If you plan on keeping your boots around for years (which I hope you do!), here are a few things you can do to keep them in tip top shape!
General Boot Care
Keep an Eye on the Heel - The first thing that will wear down is the rubber heel cap. This is inexpensive to replace. But if it wears past the rubber cap into the stacked leather of the heel, it is expensive to repair! So be sure to keep an eye on it!
Boot Storage - Keep them away from hot air registers, which dry out the leather. Don't store boots in plastic bags, which will keep the leather from breathing. Lack of air can cause boots to try out. If there's moisture in the leather, they could even mold!
Leather Soles - If your boots have leather soles, keep them conditioned with Blackrock so they won't dry out and crack!
Conditioning and Waterproofing Products - Always test a product used on your boots in a small area before applying to a whole boot.
Must-Have Products for Boots
Cadillac Spray Shield (in Green Can) or Tarrago Nano Shoe Protector (with Blue Cap) - Add a protective barrier to your boots at the beginning or end of every season AND after every cleaning in between. Follow instructions on can and spray leather soles of your boots as well. [not sold on the website, but can be found online.]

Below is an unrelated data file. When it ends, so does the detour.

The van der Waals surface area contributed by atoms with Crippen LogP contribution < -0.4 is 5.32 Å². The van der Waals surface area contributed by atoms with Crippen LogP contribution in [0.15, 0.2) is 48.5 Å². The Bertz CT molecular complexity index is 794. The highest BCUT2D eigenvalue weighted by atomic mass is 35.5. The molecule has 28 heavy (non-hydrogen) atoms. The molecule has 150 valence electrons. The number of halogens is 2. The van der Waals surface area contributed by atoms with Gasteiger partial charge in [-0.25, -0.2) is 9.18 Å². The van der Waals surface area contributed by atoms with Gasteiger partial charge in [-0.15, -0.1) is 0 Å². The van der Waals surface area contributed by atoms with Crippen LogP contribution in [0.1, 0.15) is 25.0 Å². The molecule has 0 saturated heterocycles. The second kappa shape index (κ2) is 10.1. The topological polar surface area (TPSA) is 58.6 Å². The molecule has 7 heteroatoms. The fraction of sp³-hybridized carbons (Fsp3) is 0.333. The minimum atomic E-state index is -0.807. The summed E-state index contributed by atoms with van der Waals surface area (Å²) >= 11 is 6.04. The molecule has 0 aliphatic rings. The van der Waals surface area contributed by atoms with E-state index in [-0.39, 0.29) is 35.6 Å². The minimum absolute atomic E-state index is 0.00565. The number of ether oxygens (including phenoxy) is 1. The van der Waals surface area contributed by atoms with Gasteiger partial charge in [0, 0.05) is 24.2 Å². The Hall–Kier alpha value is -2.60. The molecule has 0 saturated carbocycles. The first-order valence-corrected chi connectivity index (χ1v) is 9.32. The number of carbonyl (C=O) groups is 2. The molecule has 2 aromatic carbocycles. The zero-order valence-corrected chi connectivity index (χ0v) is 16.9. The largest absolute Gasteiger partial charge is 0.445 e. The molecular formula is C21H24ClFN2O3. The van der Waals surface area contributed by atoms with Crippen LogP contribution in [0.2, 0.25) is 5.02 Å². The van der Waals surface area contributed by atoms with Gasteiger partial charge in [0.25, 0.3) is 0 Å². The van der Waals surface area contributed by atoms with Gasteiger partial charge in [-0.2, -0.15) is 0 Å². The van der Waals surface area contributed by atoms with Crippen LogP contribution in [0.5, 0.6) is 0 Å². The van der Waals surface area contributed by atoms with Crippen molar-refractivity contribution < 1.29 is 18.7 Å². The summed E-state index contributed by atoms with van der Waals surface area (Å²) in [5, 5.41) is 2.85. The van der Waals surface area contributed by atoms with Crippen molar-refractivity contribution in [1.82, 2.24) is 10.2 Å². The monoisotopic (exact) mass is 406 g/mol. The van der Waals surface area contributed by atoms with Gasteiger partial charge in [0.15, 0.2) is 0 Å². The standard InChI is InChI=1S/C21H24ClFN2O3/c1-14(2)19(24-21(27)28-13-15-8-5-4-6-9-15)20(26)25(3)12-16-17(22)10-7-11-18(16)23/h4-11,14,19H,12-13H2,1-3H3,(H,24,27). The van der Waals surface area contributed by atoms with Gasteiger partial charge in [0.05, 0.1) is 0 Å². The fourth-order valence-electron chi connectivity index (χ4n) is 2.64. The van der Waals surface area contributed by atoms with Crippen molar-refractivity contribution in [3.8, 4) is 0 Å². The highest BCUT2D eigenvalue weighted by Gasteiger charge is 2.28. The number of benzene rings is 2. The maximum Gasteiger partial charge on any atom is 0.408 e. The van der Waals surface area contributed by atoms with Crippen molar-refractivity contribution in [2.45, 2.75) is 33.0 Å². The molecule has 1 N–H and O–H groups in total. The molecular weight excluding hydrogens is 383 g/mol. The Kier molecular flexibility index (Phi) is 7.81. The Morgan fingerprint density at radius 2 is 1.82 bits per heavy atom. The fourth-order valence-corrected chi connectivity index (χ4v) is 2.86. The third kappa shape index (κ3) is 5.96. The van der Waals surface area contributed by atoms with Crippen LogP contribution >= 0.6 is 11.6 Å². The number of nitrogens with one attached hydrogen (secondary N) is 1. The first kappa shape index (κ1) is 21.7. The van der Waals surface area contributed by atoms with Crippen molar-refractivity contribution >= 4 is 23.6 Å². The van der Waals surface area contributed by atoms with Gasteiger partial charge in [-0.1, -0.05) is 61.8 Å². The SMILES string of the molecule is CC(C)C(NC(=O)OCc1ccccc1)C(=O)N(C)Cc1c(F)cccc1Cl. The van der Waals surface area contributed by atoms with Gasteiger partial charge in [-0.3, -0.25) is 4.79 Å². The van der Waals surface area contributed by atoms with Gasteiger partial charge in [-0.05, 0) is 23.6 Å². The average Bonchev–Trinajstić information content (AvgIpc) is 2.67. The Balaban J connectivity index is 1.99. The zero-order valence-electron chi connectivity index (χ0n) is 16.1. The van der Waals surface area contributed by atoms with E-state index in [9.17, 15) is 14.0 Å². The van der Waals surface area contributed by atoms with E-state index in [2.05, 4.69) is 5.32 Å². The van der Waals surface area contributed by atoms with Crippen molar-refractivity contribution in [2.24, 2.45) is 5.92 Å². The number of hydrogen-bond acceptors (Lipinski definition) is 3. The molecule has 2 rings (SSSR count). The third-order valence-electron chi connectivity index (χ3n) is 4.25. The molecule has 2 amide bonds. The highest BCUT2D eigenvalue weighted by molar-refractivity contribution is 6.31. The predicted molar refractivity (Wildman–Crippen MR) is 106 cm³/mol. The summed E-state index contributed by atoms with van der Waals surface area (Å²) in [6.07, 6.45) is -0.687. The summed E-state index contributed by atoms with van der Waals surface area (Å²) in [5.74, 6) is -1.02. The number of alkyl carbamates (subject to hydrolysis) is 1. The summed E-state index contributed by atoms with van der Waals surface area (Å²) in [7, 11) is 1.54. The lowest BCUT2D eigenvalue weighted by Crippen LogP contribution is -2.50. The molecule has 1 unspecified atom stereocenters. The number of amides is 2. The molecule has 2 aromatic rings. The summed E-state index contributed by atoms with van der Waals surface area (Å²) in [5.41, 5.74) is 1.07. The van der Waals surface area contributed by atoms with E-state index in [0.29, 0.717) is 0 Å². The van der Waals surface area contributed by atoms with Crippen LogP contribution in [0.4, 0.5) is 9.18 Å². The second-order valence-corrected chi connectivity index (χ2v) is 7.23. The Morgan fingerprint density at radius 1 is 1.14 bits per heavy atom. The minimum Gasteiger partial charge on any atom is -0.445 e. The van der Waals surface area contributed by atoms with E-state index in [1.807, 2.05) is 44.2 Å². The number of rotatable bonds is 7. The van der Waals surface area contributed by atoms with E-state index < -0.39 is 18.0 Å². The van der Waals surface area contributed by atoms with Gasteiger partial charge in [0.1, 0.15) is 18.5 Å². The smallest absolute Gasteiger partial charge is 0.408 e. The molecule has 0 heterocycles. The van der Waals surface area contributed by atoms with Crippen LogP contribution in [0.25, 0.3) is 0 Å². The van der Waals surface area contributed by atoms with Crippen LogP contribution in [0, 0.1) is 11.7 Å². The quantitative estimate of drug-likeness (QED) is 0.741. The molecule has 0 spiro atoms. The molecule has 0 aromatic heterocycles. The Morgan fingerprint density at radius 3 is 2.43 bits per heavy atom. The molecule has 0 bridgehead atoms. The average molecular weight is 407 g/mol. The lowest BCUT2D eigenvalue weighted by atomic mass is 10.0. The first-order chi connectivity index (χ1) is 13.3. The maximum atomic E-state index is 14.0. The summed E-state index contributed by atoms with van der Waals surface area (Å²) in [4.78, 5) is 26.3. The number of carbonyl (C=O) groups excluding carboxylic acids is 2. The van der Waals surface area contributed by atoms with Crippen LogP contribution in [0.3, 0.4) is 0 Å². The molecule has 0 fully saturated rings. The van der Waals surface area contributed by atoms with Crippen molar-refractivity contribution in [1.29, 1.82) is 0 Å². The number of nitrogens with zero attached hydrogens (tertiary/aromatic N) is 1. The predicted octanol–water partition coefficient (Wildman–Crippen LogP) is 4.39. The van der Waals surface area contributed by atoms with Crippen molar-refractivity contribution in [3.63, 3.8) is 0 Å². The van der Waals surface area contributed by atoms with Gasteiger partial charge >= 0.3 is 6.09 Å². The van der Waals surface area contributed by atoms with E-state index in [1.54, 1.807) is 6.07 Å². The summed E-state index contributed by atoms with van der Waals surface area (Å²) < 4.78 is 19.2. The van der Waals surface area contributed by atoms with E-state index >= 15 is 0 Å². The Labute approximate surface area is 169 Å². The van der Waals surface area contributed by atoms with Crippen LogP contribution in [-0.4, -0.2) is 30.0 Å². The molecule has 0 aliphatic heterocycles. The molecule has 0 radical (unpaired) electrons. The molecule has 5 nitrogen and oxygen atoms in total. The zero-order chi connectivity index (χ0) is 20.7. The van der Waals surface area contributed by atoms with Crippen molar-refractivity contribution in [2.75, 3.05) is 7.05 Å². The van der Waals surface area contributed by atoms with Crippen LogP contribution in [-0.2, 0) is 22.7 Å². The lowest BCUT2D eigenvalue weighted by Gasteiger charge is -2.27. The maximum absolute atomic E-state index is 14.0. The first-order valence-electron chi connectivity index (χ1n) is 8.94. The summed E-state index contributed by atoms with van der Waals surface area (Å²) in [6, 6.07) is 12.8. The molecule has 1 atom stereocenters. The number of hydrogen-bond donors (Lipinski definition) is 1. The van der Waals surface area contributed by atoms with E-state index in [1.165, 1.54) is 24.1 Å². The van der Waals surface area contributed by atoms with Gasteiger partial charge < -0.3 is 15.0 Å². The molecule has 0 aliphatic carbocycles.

Blackrock Leather Conditioner on Soles - I use this on all my leather soles to condition them and protect them from salt. If your boots are exposed to salt, wipe them down to remove any remnants of it. [product link]
Blackrock Leather Conditioner on Boot Leather - This is best for finished leather (exotics or shiny leathers) because it will darken an unfinished or matte finished leather. [product link]
Horsehair Brush - Use this soft bristled brush to remove any dirt or grime from your boots. [product link]
Salt, Stains, Scuffs
The faster you remove it, the less time you will spend cleaning them later.
Salt - If the salt hasn't dried, a lightly damped cloth should wipe it right off. For small, dried salt stains, mix up equal parts water and white vinegar, and use a soft cloth to buff out the stain. Allow to dry naturally (don't use heat), and then buff with a dry, soft cloth.
Stains - These may need the help of a shoe repair shop depending on what it is. For sticky spots like dried soda or alcohol, mix up equal parts water and white vinegar, and use a soft cloth to buff out the stain. Allow to dry naturally (don't use heat), and then buff with a dry, soft cloth.
Scuffs (or marks) - Use a pencil eraser to buff out. If the scuff has removed the dye of the boot, you will want to apply a matching polish and buff. I personally don't mind a little scuff, so don't be afraid to wear them scuffed too!